(I am particularly proud of the last image that brings all the semantically zoomed categories together to look like a British rocket!)

Here are some more that I provided for ‘Live Tile Browser’

I really like the effectiveness of the colours and the association with Windows Phone (which is what this App is all about)

But the real answer to the question is one that I cannot answer.  I figure a part of it must be letting ‘whoever makes these decisions’ that you are keen to do what it takes to get your own App featured!  (and correspondingly this is in part the motivation for this posting)

Good luck with your own apps, there is already a lot of competition out there!

Using the BUILD Session Planning Tool

So I played around with this great tool and came up with some recommendations for using the tool that work well for me.

Here are the steps I took to maximise my BUILD experience:

http://channel9.msdn.com/Events/Build/2012

1. Begin by filtering sessions by day and select all the sessions that you would like to see on that day:

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2. Next flip across to the schedule tab and spend some time removing multiple choices you made in a particular slot and then consider adding interesting sessions in slots that don’t already have a choice:

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3. Review your choice in the ‘my schedule’ tab:

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4. Now repeat the above process using filters set for the other days of the conference (day 2, day 3 etc.)

5. Once I had completed this process I then set filters on particular subjects that I am interested in to make sure I didn’t miss anything.

6. Finally I set filters on my favourite speakers to make sure I didn’t miss anything interesting there.

Remember that a little dead time is not necessarily a bad thing – your brain will be overloaded by the end of the conference so consider giving it a break!

Hope you find this run through useful.  It’s a great session planning tool this year and my thanks go to whoever was behind it!

Have a great conference and say high if you spot me wandering around!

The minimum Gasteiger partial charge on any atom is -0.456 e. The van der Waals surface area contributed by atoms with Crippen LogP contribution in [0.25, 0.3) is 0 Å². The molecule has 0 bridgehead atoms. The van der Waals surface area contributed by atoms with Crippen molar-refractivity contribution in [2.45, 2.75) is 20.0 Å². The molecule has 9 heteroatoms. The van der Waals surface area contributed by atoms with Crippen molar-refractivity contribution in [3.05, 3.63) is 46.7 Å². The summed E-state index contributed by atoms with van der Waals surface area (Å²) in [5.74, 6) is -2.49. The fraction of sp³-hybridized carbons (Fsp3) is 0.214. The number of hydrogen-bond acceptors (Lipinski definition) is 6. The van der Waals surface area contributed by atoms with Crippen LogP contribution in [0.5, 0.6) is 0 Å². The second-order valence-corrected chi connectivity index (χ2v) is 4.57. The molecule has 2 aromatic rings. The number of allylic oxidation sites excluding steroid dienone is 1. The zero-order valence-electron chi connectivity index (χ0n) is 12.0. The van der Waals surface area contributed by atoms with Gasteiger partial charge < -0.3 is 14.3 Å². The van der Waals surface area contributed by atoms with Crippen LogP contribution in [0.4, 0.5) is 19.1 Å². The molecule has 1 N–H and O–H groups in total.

Ian.

Windows Phone “Marketplace Trial” Error Details

I received the following mail yesterday from the Windows Phone Team.

I have to say that I wasn’t aware of this issue and am pleased that Microsoft is dealing with it in what appears to be a sensible and straightforward manor.   I trust that they will provide the name of the App[s] along with number of downloads when they provide details of the compensation!  I would also be curious to know how this happened and the steps MS have taken to ensure that it doesn’t happen again in the future.

Ian.


From:
Windows Phone Marketplace Commerce

Sent:
05 October 2012 23:03:17

To:

Cc:
Windows Phone Marketplace Commerce Team

Hello,

We are writing to advise you that your app was inadvertently made available via trial mode to Windows Phone Marketplace users during the period of September 19-28, 2012.  The issue was corrected on September 28th and since that time no trial versions of your app have been downloaded (unless you changed your app to enable trial mode).

Within the next ten business days you will receive communication on how and when you can expect compensation from Microsoft for the monetary value of these trial downloads. 

We apologize for this inconvenience and thank you for your continued support of Windows Phone.  If you have any questions, please email us at mplcomm@microsoft.com and we’ll be happy to assist you.

Best regards,

Windows Phone Store Commerce Team